I remember telling my husband of seven months (I was a newlywed!) before I left for work that I would probably be coming back. I thought for sure that school would be cancelled based on the snowy weather, but I had to leave just in case because it took 35 minutes to get from Henderson, KY to Owensboro, KY where I worked. I remember walking out our apartment door and down the sidewalk to my car, getting in, and driving away. I remember being in a strange room and hearing my mom tell me I was in a car accident five days ago. That was nine years ago on February 6, 2003.
I was T-boned in the driver's door on the old Reed, KY curve before the expansion (My Kentucky readers know what I'm talking about). I was told it happened on an icy bridge. I don't remember anything, but I don't think I ever lost consciousness because the police reported to my husband that I wasn't wearing my seat belt (I must have taken it off after the wreck thinking I was going to get out of the car.) and that I fought them tooth and nail while they were rescuing me from the car with the Jaws of Life. The car was my brand new Sterling Blue Satin Glow Chrysler Sebring. (Yes, I remember the car's color name nine years later.). I had owned it only four months at the time of the accident. Without its side-curtain air bags, I wouldn't be telling this tale today.
To make a long story short (I'm holding Cassidy right now and she's hollering for a baba. I need to hurry up!), I suffered a concussion that landed me six staples in the head and blacked out five days of my life. I broke my pelvis in three places which had me using a walker for three months while living in an upstairs apartment, and I ruptured my spleen which led to an emergency spleenectomy and an exploratory surgery to find out that I had bruised lungs and kidneys and internal bleeding. The shattered glass tore up the skin on my left arm, but I didn't have a scratch on my face, which I probably guarded with my arm. I spent a total of 17 days in the hospital, including four days in ICU, nine days in the regular hospital, four days in rehab, my 24th birthday, my first Valentine's Day with my husband, and it eventually cost me three months of work during my first year of teaching at Owensboro Middle School in Owensboro, KY.
What does that have to do with my story, you ask? What does a car accident nine years ago from which I am fully recovered have anything to do with Gabriel, Tater Tot, and Cassidy? Everything. I believe it's the reason I have them.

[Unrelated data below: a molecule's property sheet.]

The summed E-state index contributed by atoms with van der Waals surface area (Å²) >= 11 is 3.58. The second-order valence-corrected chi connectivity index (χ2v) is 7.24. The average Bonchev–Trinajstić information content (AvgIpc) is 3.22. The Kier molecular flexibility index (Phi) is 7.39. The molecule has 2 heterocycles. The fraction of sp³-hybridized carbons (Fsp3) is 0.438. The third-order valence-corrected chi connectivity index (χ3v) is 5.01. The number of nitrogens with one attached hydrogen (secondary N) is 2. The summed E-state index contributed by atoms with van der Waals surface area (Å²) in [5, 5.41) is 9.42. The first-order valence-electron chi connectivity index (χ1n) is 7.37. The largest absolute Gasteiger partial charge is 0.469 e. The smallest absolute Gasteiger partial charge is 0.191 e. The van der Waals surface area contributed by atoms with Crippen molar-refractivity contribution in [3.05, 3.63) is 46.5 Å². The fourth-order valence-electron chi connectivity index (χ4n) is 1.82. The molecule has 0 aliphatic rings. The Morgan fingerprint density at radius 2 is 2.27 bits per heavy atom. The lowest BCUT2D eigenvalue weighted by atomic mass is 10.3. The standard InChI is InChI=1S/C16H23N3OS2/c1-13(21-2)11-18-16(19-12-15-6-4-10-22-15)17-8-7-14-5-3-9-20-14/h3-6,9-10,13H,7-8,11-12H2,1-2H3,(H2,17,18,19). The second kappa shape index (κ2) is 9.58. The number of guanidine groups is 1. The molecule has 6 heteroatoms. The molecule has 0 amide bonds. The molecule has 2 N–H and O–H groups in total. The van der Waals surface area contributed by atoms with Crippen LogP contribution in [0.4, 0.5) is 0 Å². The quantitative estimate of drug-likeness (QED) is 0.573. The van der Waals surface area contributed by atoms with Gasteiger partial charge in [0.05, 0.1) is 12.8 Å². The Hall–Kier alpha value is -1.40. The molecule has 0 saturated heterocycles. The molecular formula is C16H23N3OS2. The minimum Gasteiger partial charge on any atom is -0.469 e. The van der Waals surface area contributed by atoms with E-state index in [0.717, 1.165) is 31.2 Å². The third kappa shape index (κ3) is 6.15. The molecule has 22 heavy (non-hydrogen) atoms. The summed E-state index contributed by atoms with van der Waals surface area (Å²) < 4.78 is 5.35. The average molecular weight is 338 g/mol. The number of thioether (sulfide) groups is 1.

I wrote about the importance of having an HSG in "Walking Down the Street Naked." I had an HSG after one failed attempt at an IUI in 2008. My fertility doctor told us that he typically has a woman do an HSG (an xray dye test) to test for a blockage in the fallopian tubes after three failed attempts. We told him we weren't waiting to fail three times before we checked to see if I had a blockage. I only knew there was a possibility of there being a blockage because of my 2003 abdominal surgery. With any abdominal surgery, there is a chance that scar tissue can form, leading to an obstruction in the fallopian tubes. If I hadn't had the surgery in 2003, I would have never known to insist on the HSG. Only later did I find out that research shows a significant increase in the chances of conception for up to three months after having the procedure because the dye flushes out debris. I didn't end up having a blockage, but those squeaky clean tubes helped me get a Gaby Baby.
It's possible that I could have gotten pregnant that month without having the HSG, but I doubt it, and would it have been with Gabriel? Under normal circumstances, there's only about a 20% chance of conception. Once I learned of the benefit of having an HSG, I insisted to the doctor that I wanted to have another. I got pregnant with Tater Tot right away. You know what happened next. Tater Tot was my bridge. She made it possible to get from Gabriel to Cassidy, who, by the way, I got pregnant with on the first try after having an HSG.
Once I got my marbles all together and started to know what was happening day to day, I remembered a visit from my dad in the hospital. "The good Lord saved you so you can be a mommy some day." I don't know why he said that, but I remember telling him that I had been thinking the same thing. Neither of us knew, of course, how true that was or how God planned to use me as a mommy, how He saved me from certain death to one day become the mother of angels . . . and one sweet girl who will walk this Earth with me.
Cassidy Nicole, 4 months
Romans 8:28 (NIV): "And we know that in all things God works for the good of those who love him, who have been called according to his purpose."